Why Is My Dog Drooling So Much?
If you have a super drooly doggo, you're not alone!
You've probably heard the old rule that "cats rule and dogs drool." While that's debatable, there may be some truth to it. If you're going to own a dog, you're likely going to have slobber. But how much salivation is normal for your pup? Here's what you need to know if you notice your dog drooling excessively.
Why Do Dogs Drool So Much?
There are several reasons dogs drool so much, including the shape of the dog's head and the way his lips meet his jowls. Some breeds have extra folds of skin around the muzzle so saliva and water can get trapped and drip out, explains Michelle Bombard, DVM, a veterinarian at the Malta Animal Hospital in Malta, N.Y.
Signs Your Dog's Drooling Is Abnormal
The first step is knowing your pet. The volume of "normal" slobber is different for every pup. For example, large breeds like Saint Bernards, mastiffs, bloodhounds, Newfoundlands, and Labrador retrievers are known for excessive drooling, while it might be a sign of a health issue for other types of dogs.
"Look for a change from what is normal for that animal," Bombard says. "If you are cleaning up drool more frequently or you see a puddle when they get up from the floor or their bed, there may be a problem."
RELATED: How to Clean a Dog Bed
Bombard recommends that if your dog is showing signs of discomfort, particularly after they may have eaten something they shouldn't have, they probably need to be seen by a vet sooner rather than later. "Also, pay attention to whether or not it is something acute that came on suddenly or has been chronic and increasing over time," she urges.
6 Reasons Your Dog Is Drooling Excessively
Wondering why your dog drools so much? These are some of the most common reasons that can increase salivation.
1. Anticipation of a Delicious Meal
Just like people, the smell or anticipation of a tasty treat can activate the salivary glands.
2. Something is in Their Mouth
Bombard had a client bring in a dog that was drooling all of a sudden, and it turns out the dog had eaten a pencil and it was stuck between his teeth in the bridge of his mouth. While this horror story isn't the most likely scenario, if you suspect your dog ate something weird and possibly dangerous, it's best to call your vet ASAP for next steps and likely book an appointment to get your pup checked out.
3. Dental Health Issues
RELATED: How to Keep Your Dog's Teeth Clean
4. Nerves and Anxiety
You may notice that when dogs who don't like the vet arrive for an appointment or hear the rumble of thunder they may begin to drool more than usual. This could be a symptom of stress or anxiety. Find out what is causing your pup's stress and work toward alleviating the stressor to get the drooling back to a reasonable level.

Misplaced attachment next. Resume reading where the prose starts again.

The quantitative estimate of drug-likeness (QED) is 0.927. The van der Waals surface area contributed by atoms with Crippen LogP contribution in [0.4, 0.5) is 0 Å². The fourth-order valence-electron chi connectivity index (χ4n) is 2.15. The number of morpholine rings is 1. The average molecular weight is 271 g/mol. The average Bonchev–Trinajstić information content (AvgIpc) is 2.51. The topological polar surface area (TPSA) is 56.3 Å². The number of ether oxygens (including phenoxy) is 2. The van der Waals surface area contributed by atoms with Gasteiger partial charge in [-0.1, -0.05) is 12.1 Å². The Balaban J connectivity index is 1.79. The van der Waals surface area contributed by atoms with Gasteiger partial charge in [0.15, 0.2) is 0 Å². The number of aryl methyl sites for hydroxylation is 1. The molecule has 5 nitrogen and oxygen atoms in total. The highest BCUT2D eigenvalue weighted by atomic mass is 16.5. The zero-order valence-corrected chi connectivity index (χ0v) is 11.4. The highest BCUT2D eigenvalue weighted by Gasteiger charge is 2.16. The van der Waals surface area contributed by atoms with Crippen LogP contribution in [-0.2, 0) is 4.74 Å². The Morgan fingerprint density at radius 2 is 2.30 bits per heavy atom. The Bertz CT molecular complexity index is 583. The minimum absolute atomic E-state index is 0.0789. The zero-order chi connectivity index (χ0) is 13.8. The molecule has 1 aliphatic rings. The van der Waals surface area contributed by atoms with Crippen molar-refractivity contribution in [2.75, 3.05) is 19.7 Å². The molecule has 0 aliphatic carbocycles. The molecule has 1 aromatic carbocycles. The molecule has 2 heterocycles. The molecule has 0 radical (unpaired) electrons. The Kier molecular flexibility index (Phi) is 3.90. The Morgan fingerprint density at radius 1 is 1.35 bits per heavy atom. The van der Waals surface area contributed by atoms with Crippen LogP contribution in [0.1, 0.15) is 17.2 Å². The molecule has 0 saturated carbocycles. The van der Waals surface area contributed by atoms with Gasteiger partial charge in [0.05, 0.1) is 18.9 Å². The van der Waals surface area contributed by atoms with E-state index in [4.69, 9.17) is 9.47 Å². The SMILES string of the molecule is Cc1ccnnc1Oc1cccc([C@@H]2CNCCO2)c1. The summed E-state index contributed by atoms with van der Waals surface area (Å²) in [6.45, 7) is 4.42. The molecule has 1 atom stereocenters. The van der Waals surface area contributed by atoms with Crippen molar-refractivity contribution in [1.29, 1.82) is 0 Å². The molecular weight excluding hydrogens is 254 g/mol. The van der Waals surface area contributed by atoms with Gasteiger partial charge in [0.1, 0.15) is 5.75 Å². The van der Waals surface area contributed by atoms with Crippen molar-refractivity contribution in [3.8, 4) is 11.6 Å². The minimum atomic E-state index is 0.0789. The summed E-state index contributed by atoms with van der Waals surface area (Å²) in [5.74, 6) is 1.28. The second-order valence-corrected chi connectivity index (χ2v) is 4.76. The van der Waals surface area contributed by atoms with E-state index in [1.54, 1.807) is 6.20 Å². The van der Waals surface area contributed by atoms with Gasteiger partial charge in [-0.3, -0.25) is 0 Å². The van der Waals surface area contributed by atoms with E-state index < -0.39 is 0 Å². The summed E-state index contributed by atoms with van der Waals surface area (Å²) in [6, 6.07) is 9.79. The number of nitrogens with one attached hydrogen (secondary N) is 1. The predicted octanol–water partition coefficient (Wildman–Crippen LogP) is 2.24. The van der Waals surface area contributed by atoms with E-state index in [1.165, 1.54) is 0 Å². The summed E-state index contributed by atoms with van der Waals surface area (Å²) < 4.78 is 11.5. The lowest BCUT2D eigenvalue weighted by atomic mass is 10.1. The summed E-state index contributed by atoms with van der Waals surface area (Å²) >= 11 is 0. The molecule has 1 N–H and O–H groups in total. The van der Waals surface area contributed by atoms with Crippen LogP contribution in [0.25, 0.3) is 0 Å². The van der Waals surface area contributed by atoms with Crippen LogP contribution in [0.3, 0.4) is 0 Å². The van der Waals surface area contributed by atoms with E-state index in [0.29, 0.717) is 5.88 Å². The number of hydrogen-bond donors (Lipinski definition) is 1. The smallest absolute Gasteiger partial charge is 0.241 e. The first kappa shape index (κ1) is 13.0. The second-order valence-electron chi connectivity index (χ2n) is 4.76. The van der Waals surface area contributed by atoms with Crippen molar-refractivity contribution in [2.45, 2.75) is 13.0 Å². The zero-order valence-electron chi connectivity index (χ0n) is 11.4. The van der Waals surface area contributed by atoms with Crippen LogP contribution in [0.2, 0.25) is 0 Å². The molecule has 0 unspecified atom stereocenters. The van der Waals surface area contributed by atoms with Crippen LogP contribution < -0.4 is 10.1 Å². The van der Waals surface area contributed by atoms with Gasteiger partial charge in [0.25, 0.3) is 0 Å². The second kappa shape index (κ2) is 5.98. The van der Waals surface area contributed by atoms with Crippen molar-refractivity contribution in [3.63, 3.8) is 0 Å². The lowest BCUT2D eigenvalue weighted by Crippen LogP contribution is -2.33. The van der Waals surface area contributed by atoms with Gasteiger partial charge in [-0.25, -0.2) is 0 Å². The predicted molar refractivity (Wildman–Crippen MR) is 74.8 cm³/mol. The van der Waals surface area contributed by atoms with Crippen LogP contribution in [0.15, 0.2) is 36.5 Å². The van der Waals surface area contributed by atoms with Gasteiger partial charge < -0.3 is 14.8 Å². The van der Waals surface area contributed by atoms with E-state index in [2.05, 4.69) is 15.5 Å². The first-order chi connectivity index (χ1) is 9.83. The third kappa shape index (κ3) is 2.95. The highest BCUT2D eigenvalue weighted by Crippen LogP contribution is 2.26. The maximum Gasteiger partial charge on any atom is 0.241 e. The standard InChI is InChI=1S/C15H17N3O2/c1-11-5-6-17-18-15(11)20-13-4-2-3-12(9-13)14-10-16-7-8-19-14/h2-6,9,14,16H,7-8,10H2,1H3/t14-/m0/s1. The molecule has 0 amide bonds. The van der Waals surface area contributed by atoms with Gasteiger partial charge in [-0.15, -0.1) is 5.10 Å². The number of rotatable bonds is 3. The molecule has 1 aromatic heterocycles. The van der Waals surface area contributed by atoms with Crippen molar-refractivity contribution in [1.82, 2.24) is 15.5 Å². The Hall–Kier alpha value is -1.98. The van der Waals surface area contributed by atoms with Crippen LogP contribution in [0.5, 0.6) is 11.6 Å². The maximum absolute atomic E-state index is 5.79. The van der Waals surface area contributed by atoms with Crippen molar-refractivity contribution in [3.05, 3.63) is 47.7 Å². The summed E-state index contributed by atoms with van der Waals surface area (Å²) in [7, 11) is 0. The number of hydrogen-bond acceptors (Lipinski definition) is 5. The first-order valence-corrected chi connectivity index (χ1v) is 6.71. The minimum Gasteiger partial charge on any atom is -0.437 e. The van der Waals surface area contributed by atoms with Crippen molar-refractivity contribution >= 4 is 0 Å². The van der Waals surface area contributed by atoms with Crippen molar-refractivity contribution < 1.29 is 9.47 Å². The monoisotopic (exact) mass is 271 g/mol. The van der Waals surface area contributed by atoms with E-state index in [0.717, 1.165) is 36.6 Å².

5. Your Dog Ate Something Toxic
Excessive drooling can be a reaction to eating a toxic plant or household hazard they shouldn't have such as medications and household cleaners. To reduce the risk, keep these items locked up in inaccessible cabinets and don't leave them lying around the house after use where your curious canine might sniff them out.
6. Stomach Upset
To decide if your dog is simply eagerly awaiting food or has stomach upset, watch for lethargy, nausea, vomiting, or a lack of appetite, Bombard says.
Treatments and Home Remedies for Excessive Dog Drooling
Bombard encourages pet parents to talk with their dog's veterinarian before starting home remedies beyond a drool rag or bandana.
"A lot of different things recommended by the pet store and seem benign have the potential to cause or mask other problems," she said. "You want to make sure that you don't miss dental disease. It is one of those things that develops kind of slowly and you might not see it."
If the drooling is getting really out of hand and you've ruled out any medical issues, changing your dog's diet and feeding routine can help limit the amount of drool cleanup. Though this is also something you'll want to discuss with your vet before making major changes.
"Some foods trigger drooling more than others and just the anticipation of getting a treat they love can get the saliva flowing," she said. "Changing the food or treat routine might make a change in the pet."